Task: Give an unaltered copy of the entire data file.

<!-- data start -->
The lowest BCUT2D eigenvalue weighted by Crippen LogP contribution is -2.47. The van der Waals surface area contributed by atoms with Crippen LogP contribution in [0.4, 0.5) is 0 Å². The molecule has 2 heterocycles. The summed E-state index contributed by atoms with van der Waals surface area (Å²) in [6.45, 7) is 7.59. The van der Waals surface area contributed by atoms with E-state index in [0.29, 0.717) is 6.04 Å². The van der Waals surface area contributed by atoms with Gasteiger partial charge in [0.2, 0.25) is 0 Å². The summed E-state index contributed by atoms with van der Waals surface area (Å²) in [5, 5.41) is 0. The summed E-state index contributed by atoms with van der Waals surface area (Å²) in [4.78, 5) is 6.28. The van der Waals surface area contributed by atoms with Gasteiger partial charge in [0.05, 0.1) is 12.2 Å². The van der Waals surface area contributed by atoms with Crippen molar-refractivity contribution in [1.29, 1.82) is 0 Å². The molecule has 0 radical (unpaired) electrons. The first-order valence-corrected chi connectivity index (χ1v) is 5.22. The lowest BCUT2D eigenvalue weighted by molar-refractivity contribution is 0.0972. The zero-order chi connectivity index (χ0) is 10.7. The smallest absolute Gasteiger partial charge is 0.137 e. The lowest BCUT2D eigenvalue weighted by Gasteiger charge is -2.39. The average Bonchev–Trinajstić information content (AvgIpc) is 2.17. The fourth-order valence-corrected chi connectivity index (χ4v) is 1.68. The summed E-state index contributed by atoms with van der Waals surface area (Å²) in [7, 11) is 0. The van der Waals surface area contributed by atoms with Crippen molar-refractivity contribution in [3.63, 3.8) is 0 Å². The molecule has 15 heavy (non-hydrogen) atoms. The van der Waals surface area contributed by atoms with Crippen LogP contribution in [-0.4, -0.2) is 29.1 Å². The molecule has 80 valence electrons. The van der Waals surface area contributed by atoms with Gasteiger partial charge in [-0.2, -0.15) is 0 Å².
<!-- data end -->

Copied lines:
The lowest BCUT2D eigenvalue weighted by Crippen LogP contribution is -2.47. The van der Waals surface area contributed by atoms with Crippen LogP contribution in [0.4, 0.5) is 0 Å². The molecule has 2 heterocycles. The summed E-state index contributed by atoms with van der Waals surface area (Å²) in [6.45, 7) is 7.59. The van der Waals surface area contributed by atoms with E-state index in [0.29, 0.717) is 6.04 Å². The van der Waals surface area contributed by atoms with Gasteiger partial charge in [0.2, 0.25) is 0 Å². The summed E-state index contributed by atoms with van der Waals surface area (Å²) in [5, 5.41) is 0. The summed E-state index contributed by atoms with van der Waals surface area (Å²) in [4.78, 5) is 6.28. The van der Waals surface area contributed by atoms with Gasteiger partial charge in [0.05, 0.1) is 12.2 Å². The van der Waals surface area contributed by atoms with Crippen molar-refractivity contribution in [1.29, 1.82) is 0 Å². The molecule has 0 radical (unpaired) electrons. The first-order valence-corrected chi connectivity index (χ1v) is 5.22. The lowest BCUT2D eigenvalue weighted by molar-refractivity contribution is 0.0972. The zero-order chi connectivity index (χ0) is 10.7. The smallest absolute Gasteiger partial charge is 0.137 e. The lowest BCUT2D eigenvalue weighted by Gasteiger charge is -2.39. The average Bonchev–Trinajstić information content (AvgIpc) is 2.17. The fourth-order valence-corrected chi connectivity index (χ4v) is 1.68. The summed E-state index contributed by atoms with van der Waals surface area (Å²) in [7, 11) is 0. The van der Waals surface area contributed by atoms with Crippen molar-refractivity contribution in [3.63, 3.8) is 0 Å². The molecule has 15 heavy (non-hydrogen) atoms. The van der Waals surface area contributed by atoms with Crippen LogP contribution in [-0.4, -0.2) is 29.1 Å². The molecule has 80 valence electrons. The van der Waals surface area contributed by atoms with Gasteiger partial charge in [-0.2, -0.15) is 0 Å².